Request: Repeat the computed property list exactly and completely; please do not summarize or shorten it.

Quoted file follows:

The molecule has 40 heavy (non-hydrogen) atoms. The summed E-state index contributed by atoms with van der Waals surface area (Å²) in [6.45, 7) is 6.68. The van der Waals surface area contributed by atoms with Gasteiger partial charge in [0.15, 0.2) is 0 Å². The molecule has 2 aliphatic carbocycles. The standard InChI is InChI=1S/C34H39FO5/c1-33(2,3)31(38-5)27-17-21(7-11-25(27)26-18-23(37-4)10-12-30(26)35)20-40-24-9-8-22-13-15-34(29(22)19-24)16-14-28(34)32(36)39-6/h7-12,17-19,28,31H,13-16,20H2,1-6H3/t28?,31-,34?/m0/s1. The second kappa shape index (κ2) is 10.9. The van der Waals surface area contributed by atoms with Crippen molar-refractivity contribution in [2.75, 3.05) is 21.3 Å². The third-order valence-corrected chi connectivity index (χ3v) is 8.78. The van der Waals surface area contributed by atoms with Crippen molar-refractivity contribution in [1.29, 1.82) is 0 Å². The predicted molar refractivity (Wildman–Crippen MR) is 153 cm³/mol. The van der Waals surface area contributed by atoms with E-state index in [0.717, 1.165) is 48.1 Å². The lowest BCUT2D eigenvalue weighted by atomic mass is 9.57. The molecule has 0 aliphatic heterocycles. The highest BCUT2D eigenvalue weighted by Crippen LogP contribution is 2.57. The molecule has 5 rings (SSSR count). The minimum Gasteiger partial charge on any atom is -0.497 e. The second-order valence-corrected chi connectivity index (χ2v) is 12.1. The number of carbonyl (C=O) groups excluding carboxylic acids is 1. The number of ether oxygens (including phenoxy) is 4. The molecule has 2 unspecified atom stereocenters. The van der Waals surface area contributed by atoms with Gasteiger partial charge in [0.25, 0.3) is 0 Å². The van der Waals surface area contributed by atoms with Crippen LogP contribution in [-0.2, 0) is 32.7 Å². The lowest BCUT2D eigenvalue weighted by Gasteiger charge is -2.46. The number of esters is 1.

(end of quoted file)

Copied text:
The molecule has 40 heavy (non-hydrogen) atoms. The summed E-state index contributed by atoms with van der Waals surface area (Å²) in [6.45, 7) is 6.68. The van der Waals surface area contributed by atoms with Gasteiger partial charge in [0.15, 0.2) is 0 Å². The molecule has 2 aliphatic carbocycles. The standard InChI is InChI=1S/C34H39FO5/c1-33(2,3)31(38-5)27-17-21(7-11-25(27)26-18-23(37-4)10-12-30(26)35)20-40-24-9-8-22-13-15-34(29(22)19-24)16-14-28(34)32(36)39-6/h7-12,17-19,28,31H,13-16,20H2,1-6H3/t28?,31-,34?/m0/s1. The second kappa shape index (κ2) is 10.9. The van der Waals surface area contributed by atoms with Crippen molar-refractivity contribution in [2.75, 3.05) is 21.3 Å². The third-order valence-corrected chi connectivity index (χ3v) is 8.78. The van der Waals surface area contributed by atoms with Crippen molar-refractivity contribution in [1.29, 1.82) is 0 Å². The predicted molar refractivity (Wildman–Crippen MR) is 153 cm³/mol. The van der Waals surface area contributed by atoms with E-state index in [0.717, 1.165) is 48.1 Å². The lowest BCUT2D eigenvalue weighted by atomic mass is 9.57. The molecule has 0 aliphatic heterocycles. The highest BCUT2D eigenvalue weighted by Crippen LogP contribution is 2.57. The molecule has 5 rings (SSSR count). The minimum Gasteiger partial charge on any atom is -0.497 e. The second-order valence-corrected chi connectivity index (χ2v) is 12.1. The number of carbonyl (C=O) groups excluding carboxylic acids is 1. The number of ether oxygens (including phenoxy) is 4. The molecule has 2 unspecified atom stereocenters. The van der Waals surface area contributed by atoms with Gasteiger partial charge in [0.25, 0.3) is 0 Å². The van der Waals surface area contributed by atoms with Crippen LogP contribution in [-0.2, 0) is 32.7 Å². The lowest BCUT2D eigenvalue weighted by Gasteiger charge is -2.46. The number of esters is 1.